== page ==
By EDGAR REYES
This article is reprinted from Workers’ Voice / La Voz. See: https://lavozlit.com/workers-wage-two-week-strike-at-the-senior-aerospace-ssp-plant-in-the-los-angeles-area/
Following a two-week strike characterized by steadfast solidarity, more than 300 aerospace manufacturing workers that belong to UAW Local 509 voted to accept a new three-year union contract and returned to work on October 6 at the Senior Aerospace SSP plant in Burbank, California, in the Los Angeles area.
The strike was prompted by attempts by the company to force workers to accept significant concessions, including major increases to their health care costs. Initial contract offers from the company also included minuscule wage increases. Beyond that, many workers on the picket line expressed grievances about the company’s punitive, abusive point and attendance system, as well as the issue of mandatory overtime. The strike began on September 22.
During contract negotiations, the company had claimed that it was experiencing economic difficulties and needed workers to accept concessions. Workers saw this as a bluff, as most employees at the plant have been working heavy amounts of overtime of late in order to keep up with a surge of production orders. In recent months, workers have regularly worked six days a week—and sometimes seven days a week—to meet production demands.
Workers at the plant manufacture parts for both the commercial aerospace and the defense industries. Among other parts produced at the plant, workers make internal ducts used as components in certain types of military aircraft.
The Senior Aerospace SSP plant in Burbank is owned by Senior, a multinational company based in the United Kingdom. According to its website, Senior operates some 30 businesses in 13 countries. In addition to designing and producing equipment and parts for the aerospace and defense industries, the company also manufactures parts used in vehicle production and for the power and energy industries.
The nature of the production process at the Burbank plant requires a highly skilled, specialized workforce, which includes many welders, CNC lathe operators, and other machine operators. As a result of this, during the strike, workers were well aware of the fact that it would have been next to impossible for the company to replace significant numbers of strikers with scabs. Indeed, throughout the strike, the company never attempted to bring in replacement workers. Most inspiring of all, workers on the picket line observed that, to their knowledge, not a single member of the bargaining unit crossed the picket line.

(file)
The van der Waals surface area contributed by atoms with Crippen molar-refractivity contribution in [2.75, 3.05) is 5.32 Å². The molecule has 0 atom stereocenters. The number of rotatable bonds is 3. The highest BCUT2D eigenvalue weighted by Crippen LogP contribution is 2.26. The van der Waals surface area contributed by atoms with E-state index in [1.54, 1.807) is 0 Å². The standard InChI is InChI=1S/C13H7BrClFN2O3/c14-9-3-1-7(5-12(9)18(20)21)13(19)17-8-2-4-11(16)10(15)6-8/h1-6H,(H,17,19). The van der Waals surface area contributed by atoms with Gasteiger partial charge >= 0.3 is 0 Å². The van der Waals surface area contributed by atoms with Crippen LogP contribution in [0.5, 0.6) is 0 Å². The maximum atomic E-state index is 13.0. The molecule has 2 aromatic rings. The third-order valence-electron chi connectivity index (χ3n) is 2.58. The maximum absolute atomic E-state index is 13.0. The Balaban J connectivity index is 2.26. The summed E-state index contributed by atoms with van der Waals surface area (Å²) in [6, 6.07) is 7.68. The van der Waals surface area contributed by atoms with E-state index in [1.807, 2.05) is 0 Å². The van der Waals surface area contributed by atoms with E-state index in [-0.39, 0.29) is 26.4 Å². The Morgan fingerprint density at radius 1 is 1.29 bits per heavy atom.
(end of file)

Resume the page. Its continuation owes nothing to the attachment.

These dynamics turned the strike at the plant into something of a waiting game. Eventually, the company was forced to cut a deal with the union that workers found to be acceptable.
For its duration, the strike was characterized by a sense of unity and resounding collective confidence on the part of the strikers. Workers picketed the plant seven days a week, from early in the morning until 9 p.m. at night. During two weekday visits to the picket line at the end of September, there were well over a hundred workers picketing in solidarity in the street in front of the struck plant. The union set up a grill on the side of the street facing the main office entrance of the plant, and workers cooked each other hot dogs, hamburgers, and quesadillas for meals.
For workers, one of the high points of the strike came on Friday, October 1, when the strikers hosted a Norteño band that performed on the picket line in front of the struck plant. (Norteño is a popular genre of Mexican music that’s well loved by Los Angeles’ disproportionately immigrant working class.) Workers stayed on the picket line that night until around 11:30 p.m. The good times being had on the picket line no doubt sent a clear sign to the company: After nearly two weeks on strike, morale among the strikers remained high, and workers had no intention of giving up their struggle.
One disappointing feature of this struggle was the failure of the local press in the Los Angeles area—and for that matter, the local Left—to provide any news coverage whatsoever of the strike. As labor journalist Jonah Furman wrote in his weekly Who Gets the Bird? strike roundup column, the strike received “zero press coverage … despite being a large industrial action in a big metro area.” Thus, the struggle at the Senior Aerospace SSP plant speaks to the need to expand the labor and socialist press and build strike solidarity networks—so that workers, including industrial workers like the UAW Local 509 strikers in Burbank, have a strong base of support when they enter into struggle in the future in the Los Angeles area and elsewhere.
The last strike at the Burbank plant took place 45 years ago in 1976. According to a news brief about that struggle published in the Los Angeles Times, the 1976 strike at what was then known as SSP Industries lasted 13 weeks and ended in July after members of UAW Local 1047 approved a new three-year contract with the company. According to an unnamed union spokesman referenced in the news brief, the deal provided for “improved wages and fringe benefits.”
As was the case historically, Los Angeles is still home to a large concentration of workers in the aerospace manufacturing industry. Workers in this sector occupy a critical chokepoint not only in the process of capitalist profit accumulation but also in an industry that functions to maintain the unjust, odious system of U.S. imperialist oppression and domination.